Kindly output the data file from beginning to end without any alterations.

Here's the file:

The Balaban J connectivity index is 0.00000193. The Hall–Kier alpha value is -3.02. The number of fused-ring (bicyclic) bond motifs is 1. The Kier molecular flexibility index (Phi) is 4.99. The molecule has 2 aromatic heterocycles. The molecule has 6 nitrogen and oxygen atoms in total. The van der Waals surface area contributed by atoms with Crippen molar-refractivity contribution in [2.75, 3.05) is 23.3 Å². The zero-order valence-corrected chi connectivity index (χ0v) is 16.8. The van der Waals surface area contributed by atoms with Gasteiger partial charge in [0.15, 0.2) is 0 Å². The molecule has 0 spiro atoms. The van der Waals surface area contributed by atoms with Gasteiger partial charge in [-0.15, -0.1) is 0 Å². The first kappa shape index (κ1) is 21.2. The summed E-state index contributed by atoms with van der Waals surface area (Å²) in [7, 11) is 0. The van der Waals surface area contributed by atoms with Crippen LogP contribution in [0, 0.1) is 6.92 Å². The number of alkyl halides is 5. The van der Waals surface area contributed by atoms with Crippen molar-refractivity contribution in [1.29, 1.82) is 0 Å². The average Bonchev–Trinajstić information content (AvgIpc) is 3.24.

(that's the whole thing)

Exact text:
The Balaban J connectivity index is 0.00000193. The Hall–Kier alpha value is -3.02. The number of fused-ring (bicyclic) bond motifs is 1. The Kier molecular flexibility index (Phi) is 4.99. The molecule has 2 aromatic heterocycles. The molecule has 6 nitrogen and oxygen atoms in total. The van der Waals surface area contributed by atoms with Crippen molar-refractivity contribution in [2.75, 3.05) is 23.3 Å². The zero-order valence-corrected chi connectivity index (χ0v) is 16.8. The van der Waals surface area contributed by atoms with Gasteiger partial charge in [0.15, 0.2) is 0 Å². The molecule has 0 spiro atoms. The van der Waals surface area contributed by atoms with Gasteiger partial charge in [-0.15, -0.1) is 0 Å². The first kappa shape index (κ1) is 21.2. The summed E-state index contributed by atoms with van der Waals surface area (Å²) in [7, 11) is 0. The van der Waals surface area contributed by atoms with Crippen LogP contribution in [0, 0.1) is 6.92 Å². The number of alkyl halides is 5. The van der Waals surface area contributed by atoms with Crippen molar-refractivity contribution in [1.29, 1.82) is 0 Å². The average Bonchev–Trinajstić information content (AvgIpc) is 3.24.